"I received a letter from my own dear Mother Tuesday morning. It was written from Boston and they were going to New York that afternoon to buy furniture for the new home, and after November first I was top address all my letters to 171 Michigan Avenue. Mother asked me if I was brave and good, and asked my not to cry and be homesick, so I will try and smile oftener. She said people loved to see smiles. Mother dear Mother how I long to see you again, God forever bless my dear Parents and brothers. I asked Susie if she didn't think my little brother George was beautiful, and had beautiful yellow curls, and she wouldn't answer at first, but after hesitating for a short time she said "Yes" - very slowly - "I think he looks well enough but his curls aren't very long.": I don't like her for that, and besides she hasn't had any spirit playing, she just as lief be a beggar girl as anything else. She is Motherless and her Father is a Doctor of Divinity and that makes me sorry. She hasn't any beautiful brothers and she has to live with a married sister. I'll try to like her some; but not the way I do little Sarah. She is only nine and she has to wear black stockings. I never saw a pair before; but I read once of a little girl whose Mother went Missionarying, and an ugly Aunt put all her lovely white ones into a pot and dyed them black. Poor thing! she has to wear long dark woolen dresses, I mean Sarah, and her Mother is so queer. Whenever she comes to visit here she prays so long after Supper, and her voice goes up and down awfully funny, I never heard such a voice, she almost screeches as if the Lord couldn't hear, it makes Carrie and me laugh behind our hands and nudge each other when we are on our knees."
"I received a letter from my very dear Mother, it is very kind of my Mother to write me so regularly. She says that next years I shall attend a Seminary for young ladies now being erected in Chicago. I am now writing a story for which I have located in Newport, the name of it is "The Blonde and the Brunette" and I am describing my Mother for the Blonde, and my Aunt Helen for the Brunette, Oh how good God is to me to give me such Parents.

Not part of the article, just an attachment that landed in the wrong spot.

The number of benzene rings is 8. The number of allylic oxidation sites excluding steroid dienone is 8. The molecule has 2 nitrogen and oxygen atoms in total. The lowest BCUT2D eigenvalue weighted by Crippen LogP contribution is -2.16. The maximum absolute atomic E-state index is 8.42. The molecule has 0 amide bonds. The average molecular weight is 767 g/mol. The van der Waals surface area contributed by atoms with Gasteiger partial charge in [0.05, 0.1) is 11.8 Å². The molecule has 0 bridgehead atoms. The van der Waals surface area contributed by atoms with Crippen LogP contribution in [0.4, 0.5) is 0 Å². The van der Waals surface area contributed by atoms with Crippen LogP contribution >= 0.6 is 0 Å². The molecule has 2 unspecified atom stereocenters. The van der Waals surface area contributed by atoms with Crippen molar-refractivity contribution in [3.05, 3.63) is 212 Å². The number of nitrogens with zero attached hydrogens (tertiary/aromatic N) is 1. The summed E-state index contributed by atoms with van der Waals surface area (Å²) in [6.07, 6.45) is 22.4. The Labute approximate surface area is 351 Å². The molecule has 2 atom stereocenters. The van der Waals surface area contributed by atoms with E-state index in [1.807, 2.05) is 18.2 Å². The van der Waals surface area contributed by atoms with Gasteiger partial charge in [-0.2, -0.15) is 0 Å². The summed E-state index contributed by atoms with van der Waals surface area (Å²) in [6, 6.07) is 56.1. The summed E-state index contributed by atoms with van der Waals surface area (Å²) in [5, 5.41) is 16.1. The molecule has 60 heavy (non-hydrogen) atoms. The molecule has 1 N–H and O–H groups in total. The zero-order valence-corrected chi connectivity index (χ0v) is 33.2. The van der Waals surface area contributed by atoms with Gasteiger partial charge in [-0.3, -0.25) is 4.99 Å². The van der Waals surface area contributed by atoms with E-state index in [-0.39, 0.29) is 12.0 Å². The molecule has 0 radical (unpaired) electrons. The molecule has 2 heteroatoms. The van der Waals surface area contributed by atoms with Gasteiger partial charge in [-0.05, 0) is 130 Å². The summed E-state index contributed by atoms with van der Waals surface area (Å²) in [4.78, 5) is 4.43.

Next year if we all live and nothing happens what happiness I shall enjoy! For dinner today we had salt fish, potatoes and butter, squash and cabbage and I hate both; home bread and course brown bread and for dessert we baked apple pudding. It's better than dried apple pie, the crust is so think it gags me sometimes and I go out and almost vomit, but I am hungry so I eat it. Miss Davis gave me "Snowflake Polka" for my last music lesson, but she says she won't give me such an easy piece again.
"As I was descending the stairs yesterday morning Mary Waldron slipped into my hands a large round gum-drop. It was mighty good of her, she had on a beautiful large plaid dress, it was blue and yellow and had yellow trimming, but she got out of Church by saying she had a terrible toothache. She often has cramps in her legs and I jump out of bed and rub them, she makes me do it a long time before she stops groaning and I am tired of doing it. She never calls anyone else and I have to kneel by the bed when I am rubbing and my feet get cold as ice, and Carrie told me "She could have cramps in her legs all she wanted to for all of her," But I hate to hear her say - "Oh' how it hurts, do come Neanine, come quick, do rub them hard" - and so I do and that's the only reason.
Miss Coffin said that if we spoke without raising our hands for permission, or whispered once she would have to put a mark against our names, and at a specified time show them to Mrs. Spaulding and there would be a penalty assigned for a certain number of marks as those were her orders. But she said it was not her arrangement and she blushed when we looked up at her to the very temples, she has a dimple. Miss Coffin is pretty and I think I shall; put her in my story. I will have another girl not quite so pretty as my Aunt Helen. I'd like to make Mrs. Spaulding an Ogre. I haven't cried since I came the way I did when she took away the box of candy Mother sent me. She said my Mother couldn't have known that it was against the rules, that she never let the girls have any candy in term time, and Oh! when she took that box and put in on a high shelf in the closet I almost screamed. "It's your candy of course and you can have it when Christmas comes and you go to your Aunt in Boston." I try not to see it when I go but the corner sticks out and Mother gave it to me. I just hated Mrs. Spaulding and I'll make a face at her when her back's turned. And I hope she won't go to Heaven! So there!
We are in subtraction of Vulgar Fractions now and in Latin we are almost to the life of Joseph. Miss Mary says that next term Carrie and I may drop arithmetic for a while and take up History and draw maps. I am at the head of the spelling class all the time. Last week Carrie's and my clothes were starched. Harriet told me Mrs. Spaulding did not allow her to starch the girl's clothes. But I rather think she starched mine because I gave her two pears from the basket of fruit Mother sent me. She wrote Aunt Nancy to buy it in Boston foe me, and perhaps Carrie's clothes were starched because she has such few pieces.